#10 When Phoenix was first brought to the shelter, his fur was covered with tar. After a month of love and a little grooming, Phoenix is now ready for adoption.
#11 Kira almost starved to death. She was found on a farm and it was apparent she hadn’t eaten for days. After one week of giving her food and lots of love she was blossoming right before our eyes. We couldn’t have asked for a more wonderful blessing!
Cats love to hide in small dark places. Provide your new pet with a safe hiding place such as a box with a small opening or a covered cat bed. Ensure the hiding spot is big enough for your pet to turn around and stand up. Cats also love to climb and perch on things. Thus, buy your pet a cat tree and put it next to a window or outside for your outdoor cat. This will give your pet a high perch they can use to survey their territory.
Your new pet will also need scratching pads or a scratching post. Scratching is second nature to your cat and we don’t want her sharpening her claws on your sofas or rugs. Sprinkle the post with a catnip to encourage your feline to use it.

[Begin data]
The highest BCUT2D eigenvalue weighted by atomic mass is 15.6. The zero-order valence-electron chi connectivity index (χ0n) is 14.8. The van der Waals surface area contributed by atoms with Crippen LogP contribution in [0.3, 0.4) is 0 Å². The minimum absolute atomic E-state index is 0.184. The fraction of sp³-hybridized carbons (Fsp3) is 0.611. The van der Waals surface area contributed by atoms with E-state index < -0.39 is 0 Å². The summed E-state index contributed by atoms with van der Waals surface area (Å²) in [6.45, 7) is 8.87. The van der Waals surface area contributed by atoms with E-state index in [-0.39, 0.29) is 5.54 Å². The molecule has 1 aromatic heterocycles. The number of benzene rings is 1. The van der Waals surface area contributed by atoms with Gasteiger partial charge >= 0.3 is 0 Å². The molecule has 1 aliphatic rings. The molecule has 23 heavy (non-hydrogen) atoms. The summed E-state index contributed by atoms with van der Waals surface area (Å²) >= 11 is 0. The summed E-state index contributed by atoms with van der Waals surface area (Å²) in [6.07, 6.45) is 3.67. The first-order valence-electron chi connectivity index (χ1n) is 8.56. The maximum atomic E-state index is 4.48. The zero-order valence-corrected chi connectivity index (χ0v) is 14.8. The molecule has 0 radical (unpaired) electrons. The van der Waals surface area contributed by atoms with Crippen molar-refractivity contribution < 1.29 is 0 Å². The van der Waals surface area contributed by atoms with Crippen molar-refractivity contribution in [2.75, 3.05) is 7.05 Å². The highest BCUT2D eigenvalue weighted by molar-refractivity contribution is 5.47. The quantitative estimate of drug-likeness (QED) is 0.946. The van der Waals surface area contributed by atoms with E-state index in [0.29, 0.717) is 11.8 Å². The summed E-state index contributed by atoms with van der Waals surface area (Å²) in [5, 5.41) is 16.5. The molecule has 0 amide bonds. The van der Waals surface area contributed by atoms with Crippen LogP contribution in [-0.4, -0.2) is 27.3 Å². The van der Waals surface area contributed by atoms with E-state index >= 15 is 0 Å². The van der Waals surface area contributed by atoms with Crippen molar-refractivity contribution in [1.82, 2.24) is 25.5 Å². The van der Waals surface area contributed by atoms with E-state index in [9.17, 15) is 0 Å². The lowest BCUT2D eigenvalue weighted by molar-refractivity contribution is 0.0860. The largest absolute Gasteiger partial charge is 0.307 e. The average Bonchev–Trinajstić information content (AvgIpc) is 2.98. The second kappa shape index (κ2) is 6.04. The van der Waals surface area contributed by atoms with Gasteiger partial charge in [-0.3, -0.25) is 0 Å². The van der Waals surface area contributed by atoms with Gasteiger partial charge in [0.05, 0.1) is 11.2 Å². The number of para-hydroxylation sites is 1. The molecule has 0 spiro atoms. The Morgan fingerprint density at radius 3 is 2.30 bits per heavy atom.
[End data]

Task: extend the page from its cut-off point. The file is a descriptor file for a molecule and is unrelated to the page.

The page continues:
#12 Lady had been tortured and was extremely scared of humans when she was first adopted. In her new home, she wouldn’t let anyone touch her and she hid under the bathroom sink for two weeks. But with time her parents earned her trust. Today, lady loves to cuddle and her confidence has grown.
Credit: Ellen Hoffman
#13 I met Sonny in a Petsmart. Unfortunately, At 13, Sonny was underweight, his teeth were rotten, and he had lots of fleas. No one was willing to adopt him. I took a leap of faith and took him home. I had his teeth removed and made sure he was warm and comfortable. It has been two years with Sonny and I am glad I took him home on that fine afternoon.
You’ll also need to take your cat for a vet visit. If this is your first pet, find a cat-friendly clinic. Also, check if the vet you’re going to see is certified. A vet visit is important as you’ll get to know if your cat has any medical issues.